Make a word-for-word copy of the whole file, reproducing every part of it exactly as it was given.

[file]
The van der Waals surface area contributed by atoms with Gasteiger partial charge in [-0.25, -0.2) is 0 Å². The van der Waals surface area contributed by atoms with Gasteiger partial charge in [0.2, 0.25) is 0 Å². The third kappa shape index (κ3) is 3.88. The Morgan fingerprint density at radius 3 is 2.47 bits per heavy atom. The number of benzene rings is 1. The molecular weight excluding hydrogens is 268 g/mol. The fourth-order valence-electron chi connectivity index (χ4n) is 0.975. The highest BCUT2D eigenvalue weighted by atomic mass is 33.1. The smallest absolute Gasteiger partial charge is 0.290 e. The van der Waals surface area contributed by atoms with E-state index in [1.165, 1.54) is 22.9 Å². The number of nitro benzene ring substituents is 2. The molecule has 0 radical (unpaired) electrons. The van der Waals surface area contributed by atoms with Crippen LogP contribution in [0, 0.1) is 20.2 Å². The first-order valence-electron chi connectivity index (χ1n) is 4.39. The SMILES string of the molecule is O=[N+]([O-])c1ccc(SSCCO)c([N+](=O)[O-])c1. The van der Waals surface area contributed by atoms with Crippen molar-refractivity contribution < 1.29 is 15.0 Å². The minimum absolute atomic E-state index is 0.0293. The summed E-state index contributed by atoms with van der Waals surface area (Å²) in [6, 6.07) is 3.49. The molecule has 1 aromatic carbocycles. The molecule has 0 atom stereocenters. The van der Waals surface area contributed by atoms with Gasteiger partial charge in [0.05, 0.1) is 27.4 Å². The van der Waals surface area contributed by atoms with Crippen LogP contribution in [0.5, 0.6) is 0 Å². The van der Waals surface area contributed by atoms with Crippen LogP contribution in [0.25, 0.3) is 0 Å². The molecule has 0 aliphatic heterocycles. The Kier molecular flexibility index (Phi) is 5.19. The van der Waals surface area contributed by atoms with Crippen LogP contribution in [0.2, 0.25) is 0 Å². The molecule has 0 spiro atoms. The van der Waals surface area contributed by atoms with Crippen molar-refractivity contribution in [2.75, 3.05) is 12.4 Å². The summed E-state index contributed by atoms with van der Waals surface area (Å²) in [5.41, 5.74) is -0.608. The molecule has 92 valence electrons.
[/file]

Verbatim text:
The van der Waals surface area contributed by atoms with Gasteiger partial charge in [-0.25, -0.2) is 0 Å². The van der Waals surface area contributed by atoms with Gasteiger partial charge in [0.2, 0.25) is 0 Å². The third kappa shape index (κ3) is 3.88. The Morgan fingerprint density at radius 3 is 2.47 bits per heavy atom. The number of benzene rings is 1. The molecular weight excluding hydrogens is 268 g/mol. The fourth-order valence-electron chi connectivity index (χ4n) is 0.975. The highest BCUT2D eigenvalue weighted by atomic mass is 33.1. The smallest absolute Gasteiger partial charge is 0.290 e. The van der Waals surface area contributed by atoms with E-state index in [1.165, 1.54) is 22.9 Å². The number of nitro benzene ring substituents is 2. The molecule has 0 radical (unpaired) electrons. The van der Waals surface area contributed by atoms with Crippen LogP contribution in [0, 0.1) is 20.2 Å². The first-order valence-electron chi connectivity index (χ1n) is 4.39. The SMILES string of the molecule is O=[N+]([O-])c1ccc(SSCCO)c([N+](=O)[O-])c1. The van der Waals surface area contributed by atoms with Crippen molar-refractivity contribution < 1.29 is 15.0 Å². The minimum absolute atomic E-state index is 0.0293. The summed E-state index contributed by atoms with van der Waals surface area (Å²) in [6, 6.07) is 3.49. The molecule has 1 aromatic carbocycles. The molecule has 0 atom stereocenters. The van der Waals surface area contributed by atoms with Gasteiger partial charge in [0.05, 0.1) is 27.4 Å². The van der Waals surface area contributed by atoms with Crippen LogP contribution in [0.5, 0.6) is 0 Å². The van der Waals surface area contributed by atoms with Crippen LogP contribution in [0.25, 0.3) is 0 Å². The molecule has 0 aliphatic heterocycles. The Kier molecular flexibility index (Phi) is 5.19. The van der Waals surface area contributed by atoms with Crippen LogP contribution in [0.2, 0.25) is 0 Å². The molecule has 0 spiro atoms. The van der Waals surface area contributed by atoms with Crippen molar-refractivity contribution in [2.75, 3.05) is 12.4 Å². The summed E-state index contributed by atoms with van der Waals surface area (Å²) in [5.41, 5.74) is -0.608. The molecule has 92 valence electrons.